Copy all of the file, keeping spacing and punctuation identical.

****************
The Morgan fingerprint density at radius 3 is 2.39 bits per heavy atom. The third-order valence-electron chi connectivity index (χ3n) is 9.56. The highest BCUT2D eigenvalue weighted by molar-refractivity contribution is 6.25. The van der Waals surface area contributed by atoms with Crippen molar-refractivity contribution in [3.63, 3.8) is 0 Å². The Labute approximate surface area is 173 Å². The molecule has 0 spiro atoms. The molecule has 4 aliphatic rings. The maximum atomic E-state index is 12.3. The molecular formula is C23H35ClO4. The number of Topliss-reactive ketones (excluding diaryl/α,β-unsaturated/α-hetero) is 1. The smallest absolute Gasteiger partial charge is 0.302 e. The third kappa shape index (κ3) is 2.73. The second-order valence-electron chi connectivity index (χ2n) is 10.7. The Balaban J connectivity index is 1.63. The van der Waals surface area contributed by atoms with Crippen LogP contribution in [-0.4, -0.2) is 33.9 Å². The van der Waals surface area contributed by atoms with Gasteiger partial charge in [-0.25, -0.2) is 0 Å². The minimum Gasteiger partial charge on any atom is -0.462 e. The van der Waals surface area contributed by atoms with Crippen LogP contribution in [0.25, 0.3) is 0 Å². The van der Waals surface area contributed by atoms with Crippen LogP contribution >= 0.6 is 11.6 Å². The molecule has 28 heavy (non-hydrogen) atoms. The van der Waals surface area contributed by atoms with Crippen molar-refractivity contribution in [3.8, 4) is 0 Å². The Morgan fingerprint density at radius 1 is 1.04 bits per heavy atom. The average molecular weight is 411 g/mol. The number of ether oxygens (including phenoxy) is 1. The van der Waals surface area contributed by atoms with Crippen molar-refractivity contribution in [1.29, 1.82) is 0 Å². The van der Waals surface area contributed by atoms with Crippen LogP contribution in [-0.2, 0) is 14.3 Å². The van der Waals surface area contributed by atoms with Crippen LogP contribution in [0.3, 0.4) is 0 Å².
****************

The Morgan fingerprint density at radius 3 is 2.39 bits per heavy atom. The third-order valence-electron chi connectivity index (χ3n) is 9.56. The highest BCUT2D eigenvalue weighted by molar-refractivity contribution is 6.25. The van der Waals surface area contributed by atoms with Crippen molar-refractivity contribution in [3.63, 3.8) is 0 Å². The Labute approximate surface area is 173 Å². The molecule has 0 spiro atoms. The molecule has 4 aliphatic rings. The maximum atomic E-state index is 12.3. The molecular formula is C23H35ClO4. The number of Topliss-reactive ketones (excluding diaryl/α,β-unsaturated/α-hetero) is 1. The smallest absolute Gasteiger partial charge is 0.302 e. The third kappa shape index (κ3) is 2.73. The second-order valence-electron chi connectivity index (χ2n) is 10.7. The Balaban J connectivity index is 1.63. The van der Waals surface area contributed by atoms with Crippen LogP contribution in [-0.4, -0.2) is 33.9 Å². The van der Waals surface area contributed by atoms with Gasteiger partial charge in [-0.25, -0.2) is 0 Å². The minimum Gasteiger partial charge on any atom is -0.462 e. The van der Waals surface area contributed by atoms with Crippen LogP contribution in [0.25, 0.3) is 0 Å². The van der Waals surface area contributed by atoms with Crippen LogP contribution >= 0.6 is 11.6 Å². The molecule has 28 heavy (non-hydrogen) atoms. The van der Waals surface area contributed by atoms with Crippen molar-refractivity contribution in [3.8, 4) is 0 Å². The Morgan fingerprint density at radius 1 is 1.04 bits per heavy atom. The average molecular weight is 411 g/mol. The number of ether oxygens (including phenoxy) is 1. The van der Waals surface area contributed by atoms with Crippen molar-refractivity contribution in [1.29, 1.82) is 0 Å². The van der Waals surface area contributed by atoms with Crippen LogP contribution in [-0.2, 0) is 14.3 Å². The van der Waals surface area contributed by atoms with Crippen LogP contribution in [0.3, 0.4) is 0 Å².